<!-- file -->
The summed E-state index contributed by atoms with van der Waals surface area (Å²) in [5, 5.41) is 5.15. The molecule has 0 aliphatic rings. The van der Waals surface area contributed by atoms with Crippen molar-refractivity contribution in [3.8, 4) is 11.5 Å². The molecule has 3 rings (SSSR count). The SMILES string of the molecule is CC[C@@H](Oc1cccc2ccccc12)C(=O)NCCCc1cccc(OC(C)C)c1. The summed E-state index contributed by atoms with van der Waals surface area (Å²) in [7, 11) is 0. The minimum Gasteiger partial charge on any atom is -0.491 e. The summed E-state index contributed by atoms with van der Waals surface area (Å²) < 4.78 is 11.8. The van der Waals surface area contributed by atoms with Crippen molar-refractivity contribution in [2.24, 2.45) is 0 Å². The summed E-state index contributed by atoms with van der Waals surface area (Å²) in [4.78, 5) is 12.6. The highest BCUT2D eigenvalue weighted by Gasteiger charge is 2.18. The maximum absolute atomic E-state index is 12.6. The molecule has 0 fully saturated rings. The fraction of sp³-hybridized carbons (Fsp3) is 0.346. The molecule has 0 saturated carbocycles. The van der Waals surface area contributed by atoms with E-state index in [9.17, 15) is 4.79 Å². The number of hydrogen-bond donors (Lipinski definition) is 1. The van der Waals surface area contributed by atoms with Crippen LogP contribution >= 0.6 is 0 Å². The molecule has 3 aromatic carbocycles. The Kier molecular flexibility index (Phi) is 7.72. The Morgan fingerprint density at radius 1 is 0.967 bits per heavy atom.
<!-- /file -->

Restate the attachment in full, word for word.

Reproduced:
The summed E-state index contributed by atoms with van der Waals surface area (Å²) in [5, 5.41) is 5.15. The molecule has 0 aliphatic rings. The van der Waals surface area contributed by atoms with Crippen molar-refractivity contribution in [3.8, 4) is 11.5 Å². The molecule has 3 rings (SSSR count). The SMILES string of the molecule is CC[C@@H](Oc1cccc2ccccc12)C(=O)NCCCc1cccc(OC(C)C)c1. The summed E-state index contributed by atoms with van der Waals surface area (Å²) in [7, 11) is 0. The minimum Gasteiger partial charge on any atom is -0.491 e. The summed E-state index contributed by atoms with van der Waals surface area (Å²) < 4.78 is 11.8. The van der Waals surface area contributed by atoms with Crippen molar-refractivity contribution in [2.24, 2.45) is 0 Å². The summed E-state index contributed by atoms with van der Waals surface area (Å²) in [4.78, 5) is 12.6. The highest BCUT2D eigenvalue weighted by Gasteiger charge is 2.18. The maximum absolute atomic E-state index is 12.6. The molecule has 0 fully saturated rings. The fraction of sp³-hybridized carbons (Fsp3) is 0.346. The molecule has 0 saturated carbocycles. The van der Waals surface area contributed by atoms with E-state index in [9.17, 15) is 4.79 Å². The number of hydrogen-bond donors (Lipinski definition) is 1. The van der Waals surface area contributed by atoms with Crippen LogP contribution >= 0.6 is 0 Å². The molecule has 3 aromatic carbocycles. The Kier molecular flexibility index (Phi) is 7.72. The Morgan fingerprint density at radius 1 is 0.967 bits per heavy atom.